Immune Netw.  2015 Jun;15(3):111-120. 10.4110/in.2015.15.3.111.

The Role of Dendritic Cells in Central Tolerance

  • 1Department of Microbiology and Immunology, Sandler Asthma Basic Research Center, University of California San Francisco, San Francisco, CA 94143, USA.


Dendritic cells (DCs) play a significant role in establishing self-tolerance through their ability to present self-antigens to developing T cells in the thymus. DCs are predominantly localized in the medullary region of thymus and present a broad range of self-antigens, which include tissue-restricted antigens expressed and transferred from medullary thymic epithelial cells, circulating antigens directly captured by thymic DCs through coticomedullary junction blood vessels, and peripheral tissue antigens captured and transported by peripheral tissue DCs homing to the thymus. When antigen-presenting DCs make a high affinity interaction with antigen-specific thymocytes, this interaction drives the interacting thymocytes to death, a process often referred to as negative selection, which fundamentally blocks the self-reactive thymocytes from differentiating into mature T cells. Alternatively, the interacting thymocytes differentiate into the regulatory T (Treg) cells, a distinct T cell subset with potent immune suppressive activities. The specific mechanisms by which thymic DCs differentiate Treg cells have been proposed by several laboratories. Here, we review the literatures that elucidate the contribution of thymic DCs to negative selection and Treg cell differentiation, and discusses its potential mechanisms and future directions.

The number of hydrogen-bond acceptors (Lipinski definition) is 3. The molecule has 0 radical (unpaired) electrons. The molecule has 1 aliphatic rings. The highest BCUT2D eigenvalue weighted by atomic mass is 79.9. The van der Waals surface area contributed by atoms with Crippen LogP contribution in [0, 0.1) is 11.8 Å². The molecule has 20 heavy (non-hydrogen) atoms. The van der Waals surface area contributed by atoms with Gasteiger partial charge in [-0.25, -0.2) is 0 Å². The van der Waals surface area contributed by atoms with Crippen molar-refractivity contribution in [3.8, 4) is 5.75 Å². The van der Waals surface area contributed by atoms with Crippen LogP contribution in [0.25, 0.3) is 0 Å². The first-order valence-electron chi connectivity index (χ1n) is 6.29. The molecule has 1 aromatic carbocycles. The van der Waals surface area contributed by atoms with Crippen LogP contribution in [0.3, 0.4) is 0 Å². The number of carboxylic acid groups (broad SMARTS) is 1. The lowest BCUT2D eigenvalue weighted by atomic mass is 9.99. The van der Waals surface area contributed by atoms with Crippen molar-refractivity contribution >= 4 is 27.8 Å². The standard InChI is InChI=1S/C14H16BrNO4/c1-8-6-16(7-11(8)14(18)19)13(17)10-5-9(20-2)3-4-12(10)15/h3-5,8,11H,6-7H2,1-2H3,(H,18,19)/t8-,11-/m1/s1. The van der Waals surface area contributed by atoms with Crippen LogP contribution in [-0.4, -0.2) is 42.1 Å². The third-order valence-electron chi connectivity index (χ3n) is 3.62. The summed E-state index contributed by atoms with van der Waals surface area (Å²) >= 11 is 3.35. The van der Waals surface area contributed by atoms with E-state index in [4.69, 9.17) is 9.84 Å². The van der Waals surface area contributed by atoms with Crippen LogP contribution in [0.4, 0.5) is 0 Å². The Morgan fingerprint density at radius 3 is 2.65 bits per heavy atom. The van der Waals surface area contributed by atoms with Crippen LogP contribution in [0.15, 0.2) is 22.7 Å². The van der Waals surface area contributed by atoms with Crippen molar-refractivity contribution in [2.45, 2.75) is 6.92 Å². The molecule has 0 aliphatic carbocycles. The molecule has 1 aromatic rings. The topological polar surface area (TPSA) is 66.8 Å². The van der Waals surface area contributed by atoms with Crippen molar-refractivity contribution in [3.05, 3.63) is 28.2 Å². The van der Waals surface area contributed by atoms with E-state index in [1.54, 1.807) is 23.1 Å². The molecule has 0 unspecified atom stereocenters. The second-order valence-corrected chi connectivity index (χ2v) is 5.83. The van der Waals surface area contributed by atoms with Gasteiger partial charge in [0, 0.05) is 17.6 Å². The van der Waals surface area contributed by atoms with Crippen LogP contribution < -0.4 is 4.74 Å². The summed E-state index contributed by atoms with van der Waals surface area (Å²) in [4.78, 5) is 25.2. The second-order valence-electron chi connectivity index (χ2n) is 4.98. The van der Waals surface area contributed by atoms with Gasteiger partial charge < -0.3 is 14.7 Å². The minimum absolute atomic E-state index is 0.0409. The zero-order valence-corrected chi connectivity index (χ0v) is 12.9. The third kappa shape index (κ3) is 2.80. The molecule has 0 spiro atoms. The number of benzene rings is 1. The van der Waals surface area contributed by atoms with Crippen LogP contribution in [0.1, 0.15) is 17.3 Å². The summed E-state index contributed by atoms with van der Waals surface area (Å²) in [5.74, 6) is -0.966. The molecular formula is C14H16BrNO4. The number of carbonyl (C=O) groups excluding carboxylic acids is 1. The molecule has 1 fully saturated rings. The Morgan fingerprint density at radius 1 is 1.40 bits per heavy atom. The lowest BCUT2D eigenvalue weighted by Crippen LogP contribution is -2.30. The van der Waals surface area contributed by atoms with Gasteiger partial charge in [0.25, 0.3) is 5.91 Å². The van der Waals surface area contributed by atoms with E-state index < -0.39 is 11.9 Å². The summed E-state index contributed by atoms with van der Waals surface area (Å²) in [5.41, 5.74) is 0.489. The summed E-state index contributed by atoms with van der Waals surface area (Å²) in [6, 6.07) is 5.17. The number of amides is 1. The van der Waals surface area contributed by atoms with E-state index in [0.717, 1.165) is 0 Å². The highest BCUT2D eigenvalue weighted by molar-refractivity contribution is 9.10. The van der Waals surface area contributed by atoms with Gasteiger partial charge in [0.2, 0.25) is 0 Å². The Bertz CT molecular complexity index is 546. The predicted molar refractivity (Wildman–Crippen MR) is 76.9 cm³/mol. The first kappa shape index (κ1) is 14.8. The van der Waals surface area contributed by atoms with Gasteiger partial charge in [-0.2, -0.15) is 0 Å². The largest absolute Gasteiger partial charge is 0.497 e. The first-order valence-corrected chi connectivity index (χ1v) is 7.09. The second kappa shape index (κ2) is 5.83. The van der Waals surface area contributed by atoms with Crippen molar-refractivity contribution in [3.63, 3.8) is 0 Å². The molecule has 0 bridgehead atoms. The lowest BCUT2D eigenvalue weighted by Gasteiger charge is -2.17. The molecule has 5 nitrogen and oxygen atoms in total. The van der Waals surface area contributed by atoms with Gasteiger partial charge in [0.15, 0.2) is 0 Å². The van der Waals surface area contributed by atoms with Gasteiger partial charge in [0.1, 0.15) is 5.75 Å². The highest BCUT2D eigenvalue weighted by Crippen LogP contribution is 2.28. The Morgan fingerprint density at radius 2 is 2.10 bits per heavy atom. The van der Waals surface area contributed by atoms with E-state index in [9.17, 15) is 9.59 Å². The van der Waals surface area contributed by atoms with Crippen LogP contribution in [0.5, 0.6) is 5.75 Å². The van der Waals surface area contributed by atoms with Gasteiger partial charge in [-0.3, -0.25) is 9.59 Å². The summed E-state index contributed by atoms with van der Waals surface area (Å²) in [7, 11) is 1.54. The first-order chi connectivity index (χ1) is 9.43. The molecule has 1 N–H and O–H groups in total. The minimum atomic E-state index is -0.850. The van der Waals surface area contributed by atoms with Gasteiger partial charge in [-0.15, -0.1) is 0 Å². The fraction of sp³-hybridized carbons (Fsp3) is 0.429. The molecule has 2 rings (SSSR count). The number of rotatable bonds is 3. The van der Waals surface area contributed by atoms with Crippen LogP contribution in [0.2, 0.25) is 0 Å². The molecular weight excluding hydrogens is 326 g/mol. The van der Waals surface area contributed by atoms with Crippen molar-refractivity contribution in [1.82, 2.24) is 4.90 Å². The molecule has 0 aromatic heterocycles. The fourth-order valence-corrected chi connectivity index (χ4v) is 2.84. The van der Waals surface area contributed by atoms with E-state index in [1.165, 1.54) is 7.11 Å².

Dendritic cell; Central tolerance; Thymus; Clonal deletion; Negative selection; Regulatory T cell

MeSH Terms

Blood Vessels
Central Tolerance*
Clonal Deletion
Dendritic Cells*
Epithelial Cells
T-Lymphocytes, Regulatory
Thymus Gland
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